Coleman Insurance Brokers is offering practical advice to boat owners to ensure that their boats are put into hibernation for the winter in good condition, thereby making their re-commissioning in the Spring a much more straightforward task, and reducing potential insurance risks.
Yacht & Commercial Craft Development Executive, Tony Pauffley commented, “A lot of the advice that we are giving is very straight forward but often forgotten and this can cause unnecessary problems for owners.
At this time of year many people move from harbour moorings to a marina berth or ashore in the boat yard and we would always recommend checking with your insurance company if there are restrictions on the time that you are able to stay on a particular mooring.
Wash down the topsides and deck. We suggest a disinfectant solution is used in the interior to prevent any build- up of mould and mildew inside whilst laid up. Ensure that you thoroughly dry cleaned surfaces as any damp in the boat will cause damage to the interior. Now is a great time to declutter your boat too. It’s best to store the bunk cushions at home but if this is not possible leave them lifted in order that the air can circulate. If a dehumidifier and low level heating is going to be used throughout the winter months, make sure that they are safely installed and checked.
Advice for preparing your engine for winter will alter depending on your plan of use over the winter and the type of installation. Care of your vessel’s engine during any period of inactivity is crucial as this is the time when most damage to engines is done. Common problems are internal corrosion, electrolysis and frost damage. Unless you are a particular expert you should talk to your engineer about what are the best practises for your individual engine as there are so many different options and they can vary significantly depending on your boat and engine type.
Disconnect and remove batteries, or alternatively set up a battery charger to maintain it through any long period of inactivity.
Check and clean the Hull, followed by a thorough polish will make it much easier to keep the boat looking good over the next season.
Remove sails and when they are dry, fold and store. Now could be a good opportunity to take them to your local sail loft and have them cleaned and checked over. Consider the same for your running rigging, remembering to mouse internal halyards.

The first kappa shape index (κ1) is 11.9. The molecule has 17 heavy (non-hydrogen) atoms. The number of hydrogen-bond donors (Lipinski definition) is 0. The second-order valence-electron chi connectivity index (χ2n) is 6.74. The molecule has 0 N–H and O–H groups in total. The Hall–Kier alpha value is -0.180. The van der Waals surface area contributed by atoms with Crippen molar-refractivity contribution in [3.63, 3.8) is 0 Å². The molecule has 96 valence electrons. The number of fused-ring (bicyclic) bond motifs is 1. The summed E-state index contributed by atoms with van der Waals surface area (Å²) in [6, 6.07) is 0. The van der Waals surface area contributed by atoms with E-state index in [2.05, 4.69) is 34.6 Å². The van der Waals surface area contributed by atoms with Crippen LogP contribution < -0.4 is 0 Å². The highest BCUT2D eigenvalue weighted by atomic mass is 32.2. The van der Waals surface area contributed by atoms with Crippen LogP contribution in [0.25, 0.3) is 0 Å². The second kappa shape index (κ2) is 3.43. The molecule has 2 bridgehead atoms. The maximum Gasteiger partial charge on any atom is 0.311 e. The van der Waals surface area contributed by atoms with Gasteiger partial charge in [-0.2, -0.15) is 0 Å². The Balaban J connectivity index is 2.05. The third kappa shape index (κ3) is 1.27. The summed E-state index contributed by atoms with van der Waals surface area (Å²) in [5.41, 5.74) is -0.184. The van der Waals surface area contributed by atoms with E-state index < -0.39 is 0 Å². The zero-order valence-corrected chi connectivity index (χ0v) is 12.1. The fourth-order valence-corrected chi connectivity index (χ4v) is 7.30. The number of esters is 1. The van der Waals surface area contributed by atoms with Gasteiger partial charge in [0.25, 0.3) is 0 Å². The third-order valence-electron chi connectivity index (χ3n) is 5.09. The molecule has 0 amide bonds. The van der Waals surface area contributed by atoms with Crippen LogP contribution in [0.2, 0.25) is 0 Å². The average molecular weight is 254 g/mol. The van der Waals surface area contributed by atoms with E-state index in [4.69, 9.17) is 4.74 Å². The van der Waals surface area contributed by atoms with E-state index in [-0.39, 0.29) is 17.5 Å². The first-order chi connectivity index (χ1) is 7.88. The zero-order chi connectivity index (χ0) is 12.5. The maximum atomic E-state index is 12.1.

If the vessel is afloat Seacocks should be closed, except for in the cockpit and the deck drains. Remember to open them before you use the boat again. If you winter ashore leave the Seacocks open but service them whilst ashore, checking for any electrolysis damage. We would encourage you to visit your local boat yard to gain advice.
Antifouling and changing anodes in most areas are an annual must do.
Provide your boat with a properly fitting cover to protect it from rain, snow and frost and ensure that covers are secure – winter weather will be sure to find any weakness.
Consider who is going to keep an eye on your boat if you are unable to make regular visits yourself.This is so important to do as things can go wrong and we have had incidents when power has failed on those coldest of nights, mooring warps have broken in the winds and fenders have moved. Problems such as these require immediate correction. It is important that you don’t just abandon your boat when not in use and that you can show due diligence to your insurer.
Concluding, Tony advised, “We urge boat owners to put in place a plan to maintain and protect your boat over the winter months which will help provide trouble free enjoyment of your boat going forward. The tips that I have given in this article are intended as useful information only and I would always strongly recommend that a boat owner refers to their owner’s manual for manufacturer’s advice and guidance and always looks to seek the advice of professionals when in doubt.”